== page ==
Right, the stylized capitalization is a separate issue, and not really important. I did add a note about it. Doceirias (talk) 18:29, 3 January 2008 (UTC)

Eh, I prefer "NisiOisiN" as this is the actual form used. He doesn't seem to use "Nisio Isin" WhisperToMe (talk) 11:24, 11 January 2008 (UTC)

Yeah, but keep in mind that Wikipedia, for what ever reason, has rules against stylized names like that. For instance, CLAMP's article is called "Clamp." And xxxHOLiC is called xxxHolic. It makes no sense to me, but those are the rules. Although I would love for the article to be called "NisiOisiN" if there were some way for it to happen. Chibi Gohan (talk) 16:32, 11 January 2008 (UTC)

  • Oh, it could happen. All you need to do is make another move request. See if people are for or against the move. WhisperToMe (talk) 20:53, 11 January 2008 (UTC)
Actually, I spelled it NisiOisin in one of the translation notes for the xxxHolic novel. Kodansha corrected it, insisting it be NISIOISIN, Nisio Isin, or just Nisio. Insider info! Doceirias (talk) 21:06, 11 January 2008 (UTC)
Hmm, so maybe Nisioisin would work? WhisperToMe (talk) 21:12, 11 January 2008 (UTC)
I think we're better off leaving it as two names. Doceirias (talk) 22:02, 11 January 2008 (UTC)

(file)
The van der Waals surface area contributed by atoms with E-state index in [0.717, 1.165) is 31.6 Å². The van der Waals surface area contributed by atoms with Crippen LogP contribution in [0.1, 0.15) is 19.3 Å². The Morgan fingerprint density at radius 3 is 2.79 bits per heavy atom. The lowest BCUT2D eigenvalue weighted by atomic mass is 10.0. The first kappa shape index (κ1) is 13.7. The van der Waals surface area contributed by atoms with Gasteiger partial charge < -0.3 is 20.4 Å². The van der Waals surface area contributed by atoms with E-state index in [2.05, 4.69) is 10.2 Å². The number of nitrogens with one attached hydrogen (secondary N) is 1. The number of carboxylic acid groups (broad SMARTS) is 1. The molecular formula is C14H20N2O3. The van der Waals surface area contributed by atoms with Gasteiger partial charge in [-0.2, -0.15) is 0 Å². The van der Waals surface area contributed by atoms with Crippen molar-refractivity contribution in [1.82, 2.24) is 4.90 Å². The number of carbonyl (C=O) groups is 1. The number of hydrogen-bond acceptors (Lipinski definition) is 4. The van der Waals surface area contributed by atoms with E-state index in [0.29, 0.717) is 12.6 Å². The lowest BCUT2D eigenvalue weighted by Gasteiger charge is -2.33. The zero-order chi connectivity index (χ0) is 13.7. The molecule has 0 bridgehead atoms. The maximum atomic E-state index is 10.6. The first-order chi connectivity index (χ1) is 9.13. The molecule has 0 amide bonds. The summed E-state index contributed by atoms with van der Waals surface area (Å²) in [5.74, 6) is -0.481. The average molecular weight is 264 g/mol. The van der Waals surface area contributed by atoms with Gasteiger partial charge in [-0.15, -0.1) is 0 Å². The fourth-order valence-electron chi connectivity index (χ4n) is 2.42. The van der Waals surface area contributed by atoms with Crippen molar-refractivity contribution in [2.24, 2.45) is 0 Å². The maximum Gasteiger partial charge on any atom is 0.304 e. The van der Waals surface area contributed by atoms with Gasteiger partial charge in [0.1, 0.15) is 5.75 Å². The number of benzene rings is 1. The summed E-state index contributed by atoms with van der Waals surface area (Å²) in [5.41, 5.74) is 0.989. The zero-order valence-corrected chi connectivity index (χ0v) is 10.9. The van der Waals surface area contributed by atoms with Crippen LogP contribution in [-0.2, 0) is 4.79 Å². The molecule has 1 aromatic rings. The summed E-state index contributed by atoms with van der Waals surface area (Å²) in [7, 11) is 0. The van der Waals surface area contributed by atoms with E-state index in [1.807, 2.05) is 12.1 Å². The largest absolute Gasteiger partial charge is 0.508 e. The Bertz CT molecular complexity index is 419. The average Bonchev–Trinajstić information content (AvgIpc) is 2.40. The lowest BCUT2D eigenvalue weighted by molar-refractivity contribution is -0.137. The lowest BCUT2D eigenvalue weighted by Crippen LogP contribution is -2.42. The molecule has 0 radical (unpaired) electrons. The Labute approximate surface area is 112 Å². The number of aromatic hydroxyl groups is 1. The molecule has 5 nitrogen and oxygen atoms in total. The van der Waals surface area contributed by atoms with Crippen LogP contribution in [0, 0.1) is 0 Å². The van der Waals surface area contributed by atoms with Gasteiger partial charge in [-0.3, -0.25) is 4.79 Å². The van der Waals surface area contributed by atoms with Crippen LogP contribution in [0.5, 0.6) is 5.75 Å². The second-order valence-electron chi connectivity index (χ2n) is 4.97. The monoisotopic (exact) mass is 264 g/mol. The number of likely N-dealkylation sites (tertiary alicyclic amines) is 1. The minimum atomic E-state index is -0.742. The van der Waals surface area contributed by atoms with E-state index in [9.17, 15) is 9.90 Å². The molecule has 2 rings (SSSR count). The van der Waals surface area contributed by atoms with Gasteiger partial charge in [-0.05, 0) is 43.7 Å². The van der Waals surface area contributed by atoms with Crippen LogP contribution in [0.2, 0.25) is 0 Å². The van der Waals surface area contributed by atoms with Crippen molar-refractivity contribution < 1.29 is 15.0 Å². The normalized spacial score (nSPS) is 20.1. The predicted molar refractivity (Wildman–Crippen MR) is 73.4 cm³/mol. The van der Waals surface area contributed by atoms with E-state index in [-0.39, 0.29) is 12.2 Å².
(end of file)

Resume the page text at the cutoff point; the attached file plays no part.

Since when were you translating the xxxHOLiC novel? That's goooooooood news. I've just started getting into the manga, too, so I've been looking forward to the book (and I think NisiOisiN is a pretty neat guy, from the small portion of the Death Note novel I've read and what I've heard about him). But anyway, that's odd that they insisted on those spellings, when it's always written NisiOiniN on his books... Chibi Gohan (talk) 14:59, 13 January 2008 (UTC)

I think it should be "Nishio Ishin" per WP:MOS-JP, which dictates we use Hepburn. To: ChibiGohan, Tite Kubo is not pronounced "Tee-tay" but "Tight", like "That's tight man". moocows rule 03:59, 13 December 2008 (UTC)
Per those guidelines, we do use the official spellings - like Tite Kubo, where the kanji are actually read Taito. Doceirias (talk) 17:22, 13 December 2008 (UTC)

How is it not clear to you, Doceirias, that 傷物語 is "Scar story"? Unless you can prove to me that it is somehow a light novel about stuff being damaged as per your translation of 'damaged goods', 傷物語 means "Scar (or a synonym of it) Story". - Anon —Preceding unsigned comment added by (talk) 04:01, 20 December 2009 (UTC)

I reverted the Ghostory misnomer, although honestly, this page should probably use the same compromise as the actual Bakemonogatari page ended up using. Kizumonogatari...'damaged goods' isn't my translation. I thought it was an apt metaphor for what happens in the book, and the sort of word play Nisio enjoys. The scar/wound from his bite mark might also be the reason for the title, but it seemed like the meaning of it was more complex than that, and Damaged Goods got at that complexity a little better. But I'm in favor of explaining the title rather than trying to translate it, until such time as an official translation exists. Doceirias (talk) 04:19, 20 December 2009 (UTC)